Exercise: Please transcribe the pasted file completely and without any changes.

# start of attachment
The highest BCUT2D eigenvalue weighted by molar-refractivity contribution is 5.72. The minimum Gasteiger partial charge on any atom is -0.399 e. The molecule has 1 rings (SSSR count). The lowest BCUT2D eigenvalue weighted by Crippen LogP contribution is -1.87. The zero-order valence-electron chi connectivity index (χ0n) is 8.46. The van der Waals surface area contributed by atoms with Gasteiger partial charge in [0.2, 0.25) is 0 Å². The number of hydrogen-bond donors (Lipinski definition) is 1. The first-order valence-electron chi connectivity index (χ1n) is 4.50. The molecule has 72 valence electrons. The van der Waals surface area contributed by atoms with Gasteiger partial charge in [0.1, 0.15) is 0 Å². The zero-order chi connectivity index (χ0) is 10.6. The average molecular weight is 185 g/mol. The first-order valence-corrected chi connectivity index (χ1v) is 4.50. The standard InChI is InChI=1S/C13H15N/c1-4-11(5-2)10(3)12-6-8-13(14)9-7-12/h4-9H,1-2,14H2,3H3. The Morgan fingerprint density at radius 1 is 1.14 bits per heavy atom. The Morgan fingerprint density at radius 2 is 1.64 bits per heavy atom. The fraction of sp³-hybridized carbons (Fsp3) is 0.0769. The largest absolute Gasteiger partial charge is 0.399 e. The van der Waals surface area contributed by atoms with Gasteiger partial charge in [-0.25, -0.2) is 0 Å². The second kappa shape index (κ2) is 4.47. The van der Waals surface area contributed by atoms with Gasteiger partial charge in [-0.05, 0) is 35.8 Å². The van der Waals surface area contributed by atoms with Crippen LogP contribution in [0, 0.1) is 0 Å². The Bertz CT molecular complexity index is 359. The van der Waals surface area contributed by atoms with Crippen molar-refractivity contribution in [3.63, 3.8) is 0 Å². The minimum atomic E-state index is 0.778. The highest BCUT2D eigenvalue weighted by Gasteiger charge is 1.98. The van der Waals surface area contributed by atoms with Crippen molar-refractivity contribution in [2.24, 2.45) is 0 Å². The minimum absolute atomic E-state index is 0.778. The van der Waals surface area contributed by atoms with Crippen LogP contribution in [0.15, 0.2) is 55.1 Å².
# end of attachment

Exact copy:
The highest BCUT2D eigenvalue weighted by molar-refractivity contribution is 5.72. The minimum Gasteiger partial charge on any atom is -0.399 e. The molecule has 1 rings (SSSR count). The lowest BCUT2D eigenvalue weighted by Crippen LogP contribution is -1.87. The zero-order valence-electron chi connectivity index (χ0n) is 8.46. The van der Waals surface area contributed by atoms with Gasteiger partial charge in [0.2, 0.25) is 0 Å². The number of hydrogen-bond donors (Lipinski definition) is 1. The first-order valence-electron chi connectivity index (χ1n) is 4.50. The molecule has 72 valence electrons. The van der Waals surface area contributed by atoms with Gasteiger partial charge in [0.1, 0.15) is 0 Å². The zero-order chi connectivity index (χ0) is 10.6. The average molecular weight is 185 g/mol. The first-order valence-corrected chi connectivity index (χ1v) is 4.50. The standard InChI is InChI=1S/C13H15N/c1-4-11(5-2)10(3)12-6-8-13(14)9-7-12/h4-9H,1-2,14H2,3H3. The Morgan fingerprint density at radius 1 is 1.14 bits per heavy atom. The Morgan fingerprint density at radius 2 is 1.64 bits per heavy atom. The fraction of sp³-hybridized carbons (Fsp3) is 0.0769. The largest absolute Gasteiger partial charge is 0.399 e. The van der Waals surface area contributed by atoms with Gasteiger partial charge in [-0.25, -0.2) is 0 Å². The second kappa shape index (κ2) is 4.47. The van der Waals surface area contributed by atoms with Gasteiger partial charge in [-0.05, 0) is 35.8 Å². The van der Waals surface area contributed by atoms with Crippen LogP contribution in [0, 0.1) is 0 Å². The Bertz CT molecular complexity index is 359. The van der Waals surface area contributed by atoms with Crippen molar-refractivity contribution in [3.63, 3.8) is 0 Å². The minimum atomic E-state index is 0.778. The highest BCUT2D eigenvalue weighted by Gasteiger charge is 1.98. The van der Waals surface area contributed by atoms with Crippen molar-refractivity contribution in [2.24, 2.45) is 0 Å². The minimum absolute atomic E-state index is 0.778. The van der Waals surface area contributed by atoms with Crippen LogP contribution in [0.15, 0.2) is 55.1 Å².